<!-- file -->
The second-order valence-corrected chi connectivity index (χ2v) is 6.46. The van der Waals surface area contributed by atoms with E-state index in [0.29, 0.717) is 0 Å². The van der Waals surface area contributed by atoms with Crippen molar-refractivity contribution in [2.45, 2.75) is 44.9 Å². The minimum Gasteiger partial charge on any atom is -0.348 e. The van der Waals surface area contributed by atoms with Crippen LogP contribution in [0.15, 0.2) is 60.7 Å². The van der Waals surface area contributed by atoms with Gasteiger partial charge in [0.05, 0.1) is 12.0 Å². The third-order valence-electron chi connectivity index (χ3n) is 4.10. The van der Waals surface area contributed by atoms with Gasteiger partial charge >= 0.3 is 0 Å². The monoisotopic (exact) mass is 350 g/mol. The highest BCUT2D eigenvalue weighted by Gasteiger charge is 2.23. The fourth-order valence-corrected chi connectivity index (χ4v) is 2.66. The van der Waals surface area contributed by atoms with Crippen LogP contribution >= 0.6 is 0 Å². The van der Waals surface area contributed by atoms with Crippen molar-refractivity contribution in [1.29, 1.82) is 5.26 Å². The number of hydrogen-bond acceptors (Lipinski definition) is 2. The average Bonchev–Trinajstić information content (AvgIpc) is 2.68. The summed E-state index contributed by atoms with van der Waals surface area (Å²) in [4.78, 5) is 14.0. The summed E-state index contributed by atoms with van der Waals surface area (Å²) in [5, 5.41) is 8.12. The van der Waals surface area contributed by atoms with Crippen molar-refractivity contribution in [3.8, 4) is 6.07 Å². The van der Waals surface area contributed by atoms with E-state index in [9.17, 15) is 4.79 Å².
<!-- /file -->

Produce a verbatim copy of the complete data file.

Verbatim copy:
The second-order valence-corrected chi connectivity index (χ2v) is 6.46. The van der Waals surface area contributed by atoms with E-state index in [0.29, 0.717) is 0 Å². The van der Waals surface area contributed by atoms with Crippen molar-refractivity contribution in [2.45, 2.75) is 44.9 Å². The minimum Gasteiger partial charge on any atom is -0.348 e. The van der Waals surface area contributed by atoms with Crippen LogP contribution in [0.15, 0.2) is 60.7 Å². The van der Waals surface area contributed by atoms with Gasteiger partial charge in [0.05, 0.1) is 12.0 Å². The third-order valence-electron chi connectivity index (χ3n) is 4.10. The van der Waals surface area contributed by atoms with Gasteiger partial charge >= 0.3 is 0 Å². The monoisotopic (exact) mass is 350 g/mol. The highest BCUT2D eigenvalue weighted by Gasteiger charge is 2.23. The fourth-order valence-corrected chi connectivity index (χ4v) is 2.66. The van der Waals surface area contributed by atoms with Crippen LogP contribution >= 0.6 is 0 Å². The van der Waals surface area contributed by atoms with Crippen molar-refractivity contribution in [1.29, 1.82) is 5.26 Å². The number of hydrogen-bond acceptors (Lipinski definition) is 2. The average Bonchev–Trinajstić information content (AvgIpc) is 2.68. The summed E-state index contributed by atoms with van der Waals surface area (Å²) in [4.78, 5) is 14.0. The summed E-state index contributed by atoms with van der Waals surface area (Å²) in [5, 5.41) is 8.12. The van der Waals surface area contributed by atoms with Crippen molar-refractivity contribution in [3.8, 4) is 6.07 Å². The van der Waals surface area contributed by atoms with E-state index in [9.17, 15) is 4.79 Å².